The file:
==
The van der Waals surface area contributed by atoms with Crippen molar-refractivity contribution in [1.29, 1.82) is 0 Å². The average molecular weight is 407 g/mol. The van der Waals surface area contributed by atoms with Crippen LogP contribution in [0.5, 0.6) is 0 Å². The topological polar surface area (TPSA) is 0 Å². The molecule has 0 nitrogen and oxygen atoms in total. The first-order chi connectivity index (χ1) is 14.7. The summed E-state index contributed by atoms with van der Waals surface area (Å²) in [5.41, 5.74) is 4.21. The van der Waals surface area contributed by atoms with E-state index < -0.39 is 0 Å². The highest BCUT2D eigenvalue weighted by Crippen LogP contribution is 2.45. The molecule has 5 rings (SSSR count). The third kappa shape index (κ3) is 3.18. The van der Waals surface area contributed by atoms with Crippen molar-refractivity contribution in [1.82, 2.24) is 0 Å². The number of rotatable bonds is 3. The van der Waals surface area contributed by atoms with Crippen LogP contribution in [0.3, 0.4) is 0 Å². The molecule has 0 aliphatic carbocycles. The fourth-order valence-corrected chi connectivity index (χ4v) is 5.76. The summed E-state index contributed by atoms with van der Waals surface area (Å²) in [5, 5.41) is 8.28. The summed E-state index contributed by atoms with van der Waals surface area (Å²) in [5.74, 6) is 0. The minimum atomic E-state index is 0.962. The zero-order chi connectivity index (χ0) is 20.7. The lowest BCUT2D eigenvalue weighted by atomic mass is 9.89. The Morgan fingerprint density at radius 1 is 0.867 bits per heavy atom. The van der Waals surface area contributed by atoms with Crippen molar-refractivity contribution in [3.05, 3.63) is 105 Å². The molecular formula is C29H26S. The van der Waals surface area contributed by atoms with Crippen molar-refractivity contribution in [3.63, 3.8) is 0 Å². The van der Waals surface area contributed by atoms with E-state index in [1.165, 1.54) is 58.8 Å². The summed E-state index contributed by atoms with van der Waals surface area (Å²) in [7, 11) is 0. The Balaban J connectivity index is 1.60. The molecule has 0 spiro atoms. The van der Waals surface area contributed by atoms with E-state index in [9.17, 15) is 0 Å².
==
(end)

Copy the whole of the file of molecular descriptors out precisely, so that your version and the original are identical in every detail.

The van der Waals surface area contributed by atoms with Crippen molar-refractivity contribution in [1.29, 1.82) is 0 Å². The average molecular weight is 407 g/mol. The van der Waals surface area contributed by atoms with Crippen LogP contribution in [0.5, 0.6) is 0 Å². The topological polar surface area (TPSA) is 0 Å². The molecule has 0 nitrogen and oxygen atoms in total. The first-order chi connectivity index (χ1) is 14.7. The summed E-state index contributed by atoms with van der Waals surface area (Å²) in [5.41, 5.74) is 4.21. The van der Waals surface area contributed by atoms with E-state index < -0.39 is 0 Å². The highest BCUT2D eigenvalue weighted by Crippen LogP contribution is 2.45. The molecule has 5 rings (SSSR count). The third kappa shape index (κ3) is 3.18. The van der Waals surface area contributed by atoms with Crippen molar-refractivity contribution in [1.82, 2.24) is 0 Å². The number of rotatable bonds is 3. The van der Waals surface area contributed by atoms with Crippen LogP contribution in [0.3, 0.4) is 0 Å². The molecule has 0 aliphatic carbocycles. The fourth-order valence-corrected chi connectivity index (χ4v) is 5.76. The summed E-state index contributed by atoms with van der Waals surface area (Å²) in [5, 5.41) is 8.28. The summed E-state index contributed by atoms with van der Waals surface area (Å²) in [5.74, 6) is 0. The minimum atomic E-state index is 0.962. The zero-order chi connectivity index (χ0) is 20.7. The lowest BCUT2D eigenvalue weighted by atomic mass is 9.89. The Morgan fingerprint density at radius 1 is 0.867 bits per heavy atom. The van der Waals surface area contributed by atoms with Crippen molar-refractivity contribution in [3.05, 3.63) is 105 Å². The molecular formula is C29H26S. The van der Waals surface area contributed by atoms with Crippen molar-refractivity contribution in [3.63, 3.8) is 0 Å². The van der Waals surface area contributed by atoms with E-state index in [1.165, 1.54) is 58.8 Å². The summed E-state index contributed by atoms with van der Waals surface area (Å²) in [7, 11) is 0. The Balaban J connectivity index is 1.60. The molecule has 0 spiro atoms. The van der Waals surface area contributed by atoms with E-state index in [9.17, 15) is 0 Å².